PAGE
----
New NASA Administrator Michael D. Griffin has decided to replace about 20 senior space agency officials by mid-August in the first stage of a broad agency shake-up. The departures include the two leaders of the human spaceflight program, which is making final preparations to fly the space shuttle for the first time in more than two years.
Senior NASA officials and congressional and aerospace industry sources said yesterday that Griffin wants to clear away entrenched bureaucracy, and build a less political and more scientifically oriented team to implement President Bush's plan to return humans to the moon by 2020 and eventually send them to Mars.
The moon-Mars initiative has put severe pressure on NASA's budget, forcing Griffin into a difficult balancing act -- trying to build quickly a next generation spaceship without crippling programs ranging from Earth observation satellites and aeronautics research to maintaining the Hubble telescope.
At the same time, the sources said, Griffin wants to restore NASA's glamour, reasserting the engineering and science leadership that has been eroding since the Apollo era. To this end, the sources said, he is willing to oust as many as 50 senior managers in a housecleaning rivaling the purge after the 1986 Challenger explosion.
"Some people make a lot of changes; some people make a few," said Ed Weiler, director of the Goddard Space Flight Center. "He's going to want people that are on his wavelength, and his wavelength is that he's an engineer and a scientist."
The sources said the targeted officials will be officially notified Monday, 60 days after Griffin took over as administrator and 60 days before the earliest date that federal regulations allow senior civil servants to be involuntarily reassigned.
Griffin, who will be in Europe next week to attend the Paris Air Show, had no immediate comment on the personnel moves. Griffin spokesman Dean Acosta said he could not discuss ongoing personnel matters, saying only that the process "is not unusual. When a new leader comes in, he wants to shape his team."
Sources familiar with the plans did not wish to be identified, either because they are not authorized to speak for NASA or did not want to discuss personnel matters before the designated officials are officially notified.
The sources said it was unclear how many of the officials, who include at least three associate administrators, NASA's highest-ranking career employees, would accept reassignment rather than resign or retire.
The sources confirmed that Associate Administrator for Space Operations William F. Readdy, a former astronaut, and retired Air Force Maj. Gen. Michael C. Kostelnik, Readdy's deputy for the shuttle and the international space station, will leave their jobs.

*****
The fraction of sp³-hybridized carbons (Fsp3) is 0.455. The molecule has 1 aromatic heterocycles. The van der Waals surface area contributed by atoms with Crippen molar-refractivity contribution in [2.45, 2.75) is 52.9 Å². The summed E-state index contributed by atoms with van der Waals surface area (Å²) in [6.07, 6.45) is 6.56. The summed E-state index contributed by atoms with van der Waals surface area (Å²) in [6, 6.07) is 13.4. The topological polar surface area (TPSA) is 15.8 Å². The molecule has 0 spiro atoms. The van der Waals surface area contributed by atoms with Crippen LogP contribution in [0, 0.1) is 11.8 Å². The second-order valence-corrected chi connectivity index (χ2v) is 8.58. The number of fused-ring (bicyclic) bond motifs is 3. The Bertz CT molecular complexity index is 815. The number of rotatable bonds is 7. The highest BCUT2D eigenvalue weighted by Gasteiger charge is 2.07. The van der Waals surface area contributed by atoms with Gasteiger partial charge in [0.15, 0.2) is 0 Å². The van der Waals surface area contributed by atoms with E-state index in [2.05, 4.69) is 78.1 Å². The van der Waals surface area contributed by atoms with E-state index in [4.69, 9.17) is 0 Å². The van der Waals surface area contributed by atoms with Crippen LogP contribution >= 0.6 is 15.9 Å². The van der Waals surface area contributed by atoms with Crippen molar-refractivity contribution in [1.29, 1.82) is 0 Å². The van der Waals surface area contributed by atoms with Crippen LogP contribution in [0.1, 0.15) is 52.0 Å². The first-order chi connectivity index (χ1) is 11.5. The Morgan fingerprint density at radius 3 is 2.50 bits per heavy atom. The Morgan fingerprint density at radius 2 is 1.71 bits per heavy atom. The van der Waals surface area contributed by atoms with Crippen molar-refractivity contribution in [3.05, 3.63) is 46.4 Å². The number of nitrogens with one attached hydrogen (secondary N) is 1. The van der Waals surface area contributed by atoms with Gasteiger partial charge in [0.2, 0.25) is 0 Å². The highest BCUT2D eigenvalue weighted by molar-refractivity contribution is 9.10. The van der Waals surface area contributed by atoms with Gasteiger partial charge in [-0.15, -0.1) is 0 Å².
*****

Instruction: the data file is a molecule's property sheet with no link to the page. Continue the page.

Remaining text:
The two are supervising preparations for space shuttle Discovery's scheduled July 13 launch, the first time a shuttle will have flown since Columbia disintegrated during reentry Feb. 1, 2003. The sources said Readdy will stay in his post through the July mission but has not decided whether he will remain with NASA. He will be succeeded by William Gerstenmaier, who currently manages the international space station program, the sources said.
The sources also confirmed that Associate Administrator for Science Alphonso V. Diaz, who oversees the Mars rovers, the Cassini mission to Saturn and other exploration projects, will be replaced. His successor has not been chosen.
Only one of the officials, retired Navy Rear Adm. Craig E. Steidle, has confirmed his departure. The sources said Steidle, NASA's associate administrator for exploration systems, will take a job as vice president-international for the Aerospace Industries Association, a trade organization.
Griffin, 56, a blunt-spoken physicist and engineer, has made no secret of his enthusiasm for the moon-Mars initiative but clashed almost immediately with Steidle, a military procurement specialist hired in early 2004 to oversee development of the "crew exploration vehicle."
Steidle denied a month ago that he and Griffin had differences and told The Washington Post that he had no plans to abandon NASA in "the near term." Several sources at the time, however, said Steidle would quite likely leave, and other sources confirmed that he began discussing the Aerospace Industries job almost immediately.
The independent Web site Nasawatch.com reported last week that Steidle had resigned, and Steidle confirmed his departure in a Wednesday letter to exploration systems employees posted on the directorate Web site.
At the same time, rumors arose concerning the expected departures of other top officials as Griffin, a former NASA chief engineer and associate administrator for exploration, settled into his new job.
"He's wanted to be NASA administrator for a long time and has given a lot of thought to what has been done well or badly," one congressional source said. "Because of that, he is not going to take a year or two to get to know the organization."
Instead, the sources said, he expressed dismay that NASA over the past several years had put a lot of people in top management positions because of what one source described as "political connections or bureaucratic gamesmanship -- not merit."
Several sources spoke of a corps of younger scientists and engineers, including Griffin, who had been groomed in the 1970s and 1980s as NASA's next generation of leaders only to be shoved aside during the past 15 years. They said Griffin hopes to bring them back.
"The people around him will be quite outstanding," one source said. "The philosophy is that good people attract outstanding people. This is going to be a very high-intensity environment, and NASA needs experienced, outstanding people."